FOX Business: The Power to Prosper
U.S. markets were mixed Wednesday as economic hopes were boosted by a bullish regional manufacturing report, but talk of Iran stopping oil exports to parts of Europe and the latest developments in the sovereign debt crisis gave some traders pause.
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As of 11:29 a.m. ET, the Dow Jones Industrial Average fell 29.41 points, or 0.23%, to 12848.87, the S&P 500 rose 3.26 points, or 0.24%, to 1353.74 and the Nasdaq Composite jumped 20.05 points, or 0.69%, to 2952.04.
The muddled picture on Wall Street comes during a mostly upbeat stretch for the U.S. financial markets as the blue chips have closed higher in five of the last six sessions, leaving them less than 10% from their all-time highs set in October 2007. The markets landed mostly unchanged on Tuesday after a late-day rally wiped out an earlier Greece-fuled selloff.
The debt crisis in the eurozone has been a major driver of U.S. and international equity markets over the past months, and has come acutely into focus as Greece has raced to stave off a default that could potentially deal a painful blow to the currency bloc. A message of support from China, saying the world's second-biggest economy is "ready to get more deeply involved in participating in solving the European debt issue" provided a jolt of confidence earlier to the markets.
"The prospect of Chinese largesse being liberally applied to stem this never-ending crisis is a powerful tonic for beleaguered investors," Rupert Osborne, a futures dealer at London-based IG Index said in an e-mail.
On top of the comments from China, sentiment was also boosted by news reports that leaders representing Greece's main political parties are going to promptly provide the country's rescuers with a written pledge to enact austerity measures. However, it was not immediately clear exactly when the letters would arrive. Additionally, Reuters reported early Wednesday that European finance ministers are considering delaying Greece's bailout, while still helping the country avert a default in March.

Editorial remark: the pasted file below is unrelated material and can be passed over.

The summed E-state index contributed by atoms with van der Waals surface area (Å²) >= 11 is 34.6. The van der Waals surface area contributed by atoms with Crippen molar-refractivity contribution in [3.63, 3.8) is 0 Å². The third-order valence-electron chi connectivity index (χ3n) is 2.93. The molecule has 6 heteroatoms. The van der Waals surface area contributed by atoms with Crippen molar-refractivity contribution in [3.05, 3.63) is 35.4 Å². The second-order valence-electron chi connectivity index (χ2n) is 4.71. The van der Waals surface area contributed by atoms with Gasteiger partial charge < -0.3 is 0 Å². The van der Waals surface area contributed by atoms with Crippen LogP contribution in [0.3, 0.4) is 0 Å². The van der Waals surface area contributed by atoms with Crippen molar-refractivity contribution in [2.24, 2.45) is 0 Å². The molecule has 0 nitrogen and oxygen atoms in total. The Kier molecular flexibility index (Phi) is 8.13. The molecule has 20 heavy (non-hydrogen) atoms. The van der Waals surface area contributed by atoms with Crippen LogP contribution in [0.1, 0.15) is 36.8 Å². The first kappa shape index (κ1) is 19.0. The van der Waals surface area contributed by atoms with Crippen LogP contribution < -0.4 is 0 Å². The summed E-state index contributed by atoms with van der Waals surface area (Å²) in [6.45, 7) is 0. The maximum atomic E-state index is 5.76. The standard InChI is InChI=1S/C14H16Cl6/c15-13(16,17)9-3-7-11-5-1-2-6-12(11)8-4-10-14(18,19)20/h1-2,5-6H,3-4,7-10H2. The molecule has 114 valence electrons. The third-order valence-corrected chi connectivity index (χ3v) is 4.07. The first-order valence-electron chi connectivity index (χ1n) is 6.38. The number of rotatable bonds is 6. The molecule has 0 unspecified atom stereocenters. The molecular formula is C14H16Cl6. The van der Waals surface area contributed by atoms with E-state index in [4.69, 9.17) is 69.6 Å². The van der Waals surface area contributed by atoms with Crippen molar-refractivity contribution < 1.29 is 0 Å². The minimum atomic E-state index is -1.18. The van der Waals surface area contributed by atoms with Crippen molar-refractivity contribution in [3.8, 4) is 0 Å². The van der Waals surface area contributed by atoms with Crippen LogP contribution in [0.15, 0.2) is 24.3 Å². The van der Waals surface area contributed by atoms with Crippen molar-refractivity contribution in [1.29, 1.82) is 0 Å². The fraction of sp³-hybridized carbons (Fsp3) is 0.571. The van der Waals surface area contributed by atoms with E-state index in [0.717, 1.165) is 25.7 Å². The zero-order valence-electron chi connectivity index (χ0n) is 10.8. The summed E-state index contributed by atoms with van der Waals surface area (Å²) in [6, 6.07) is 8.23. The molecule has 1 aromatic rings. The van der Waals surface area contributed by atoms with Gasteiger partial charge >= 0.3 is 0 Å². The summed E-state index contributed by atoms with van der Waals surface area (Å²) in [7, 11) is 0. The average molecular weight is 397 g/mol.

Despite those developments, the closely-watched euro fell 0.44% to $1.3070.
There were a handful of mostly upbeat economic reports for the markets to digest.
According to the New York Federal Reserve, manufacturing in the New York region picked up in early February. The Empire State gauge soared from 13.5 in January to 19.3 this month -- the highest level since June 2010 and well above forecasts for a more modest rise to 15.
Meanwhile, the National Association of Home Builders said U.S. home builder sentiment jumped from 25 in January to 29 this month, marking the fifth straight monthly rise and the highest reading since May 2007. The report helped boost shares of stocks like KB Home (NYSE:KBH) and Lowe's (NYSE:LOW).
Industrial production, which tracks output at factories and utilities, meanwhile, remained unchanged in January. Economists were expecting a rise of 0.7% for the month.
The Federal Reserve is also set to release minutes from its last policy meeting in the afternoon. Market participants will be looking for clues as to whether the central bank plans any further asset purchases to boost the economy.
Meanwhile, Wall Street continues to keep a close eye on the geopolitical risk posed by Iran, which has been ratcheting up its rhetoric with the West. Iranian state media reported Iran is planning to stop oil exports to six European countries, but the country later denied the report, according to Reuters. Still, the news helped boost crude oil, which was recently trading up 97 cents, or 0.96%, to $102.05 a barrel.
In metals, gold jumped $18.30, or 1.06%, to $1,736.00 a troy ounce.
Led by Apple (NASDAQ:AAPL), tech stocks continue to drive the Nasdaq Composite higher. The iPhone and iPad maker soared another 2% to fresh all-time highs and is edging closer to achieving a $500 billion market cap.
On the corporate front, Kellogg (NYSE:K) unveiled plans acquire Procter & Gamble’s (NYSE:PG) Pringles business for $2.7 billion in a transaction it expects to complete by summer 2012 pending regulatory approval. This comes after an accounting scandal scuttled Diamond Foods' (NYSE:DMND) bid to acquire the snack brand.
The English FTSE 100 fell 0.17% to 5889.68, the French CAC 40 gained 0.24% to 3383.65 and the German DAX advanced 0.36% to 6752.29.
In Asia, the Japanese Nikkei 225 soared 2.3% to 9260 and the Chinese Hang Seng zoomed 2.14% higher to 21365.20.